The balance slowly changed. European explorers and colonists brought wealth from other nations into Europe, while the Muslim empires remained stagnant. Technology and invention flourished in Europe, but not among the Moguls, the Safavids, or the Ottomans. Vibrant new ideas about democracy and human rights arose in Europe, but the Muslim empires held to their older ways. Eventually, the empires withered. British power displaced the Moguls in India. Austria and Russia pushed back the borders of the Ottoman Empire (which still survived until after World War I ended.) Many reasons have been proposed for this shift of power, and most of them probably contain some truth.

Some Muslim leaders tried to learn from European powers and imitate their successes. Muhammad Ali, a viceroy serving the Ottoman Empire in Egypt, practically created an independent country using European methods and technology. A group called Young Turks tried to do the same in the heart of the Ottoman Empire. Many Muslims imitated European culture, European music and clothing, and European philosophy regarding human rights. Others resisted. Movements calling for rejection of European ways, for a return to the vital principles of Islam, arose in all the Muslim Empires.

Meanwhile, Islam was spreading during these centuries in non-military ways. Merchants worked trade routes into Africa and across India to southeastern Asia, as well as into central Asia. When merchants built houses and mosques and brought their wives and children, their example often won converts to their religion. The peaceful Muslim incursion into the islands of Indonesia outlasted Dutch Christian influence in most of those islands, which is why the country today with the largest number of Muslims is Indonesia (not Pakistan or Saudi Arabia or Iran).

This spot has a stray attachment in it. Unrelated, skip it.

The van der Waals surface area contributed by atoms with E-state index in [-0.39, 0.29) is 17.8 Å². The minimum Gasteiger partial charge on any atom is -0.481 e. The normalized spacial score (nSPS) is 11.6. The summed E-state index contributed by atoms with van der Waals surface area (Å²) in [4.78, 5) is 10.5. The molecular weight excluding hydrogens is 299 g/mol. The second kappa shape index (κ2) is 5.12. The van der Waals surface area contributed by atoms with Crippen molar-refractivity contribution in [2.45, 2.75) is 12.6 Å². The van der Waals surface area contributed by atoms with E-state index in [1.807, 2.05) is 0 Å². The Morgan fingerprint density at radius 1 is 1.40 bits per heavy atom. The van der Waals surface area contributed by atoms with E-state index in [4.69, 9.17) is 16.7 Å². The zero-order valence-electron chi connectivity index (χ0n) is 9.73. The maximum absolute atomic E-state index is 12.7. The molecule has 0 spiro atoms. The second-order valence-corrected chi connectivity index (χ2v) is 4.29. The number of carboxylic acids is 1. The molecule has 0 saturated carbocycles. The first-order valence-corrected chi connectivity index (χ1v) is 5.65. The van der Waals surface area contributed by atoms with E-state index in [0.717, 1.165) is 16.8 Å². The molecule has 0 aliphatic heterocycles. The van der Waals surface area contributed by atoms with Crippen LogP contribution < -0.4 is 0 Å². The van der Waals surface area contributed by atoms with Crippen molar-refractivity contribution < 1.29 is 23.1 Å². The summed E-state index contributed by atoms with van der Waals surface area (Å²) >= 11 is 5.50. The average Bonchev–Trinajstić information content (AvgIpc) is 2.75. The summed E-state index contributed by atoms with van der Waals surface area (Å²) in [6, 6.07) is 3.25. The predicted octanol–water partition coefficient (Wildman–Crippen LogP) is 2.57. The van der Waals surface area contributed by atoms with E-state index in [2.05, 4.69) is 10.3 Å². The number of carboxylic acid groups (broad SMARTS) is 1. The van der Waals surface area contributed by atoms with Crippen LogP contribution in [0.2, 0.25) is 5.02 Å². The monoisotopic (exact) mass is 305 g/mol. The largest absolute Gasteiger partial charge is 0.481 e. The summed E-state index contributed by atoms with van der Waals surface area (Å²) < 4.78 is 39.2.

In my next post I will look at Islam in the world today and how it relates to other ideas, both religious and secular. J.

6 thoughts on “The history of Islam: part two

    • As a Christian, I am embarrassed by the ease with which Islam was introduced into Indonesia and by the way Europeans controlled the same islands for centuries without any similar success for the Christian message. One factor is that Muslim merchants lived among the Indonesians and, apart from religion, adapted their ways to local customs, while Europeans remained aloof from the local population and built European stores and warehouses and homes and churches. Another factor may have been the Calvinist theology of the Dutch traders, who figured that the Indonesians were not predestined to come to Christian faith and therefore not worth the trouble of evangelism. J.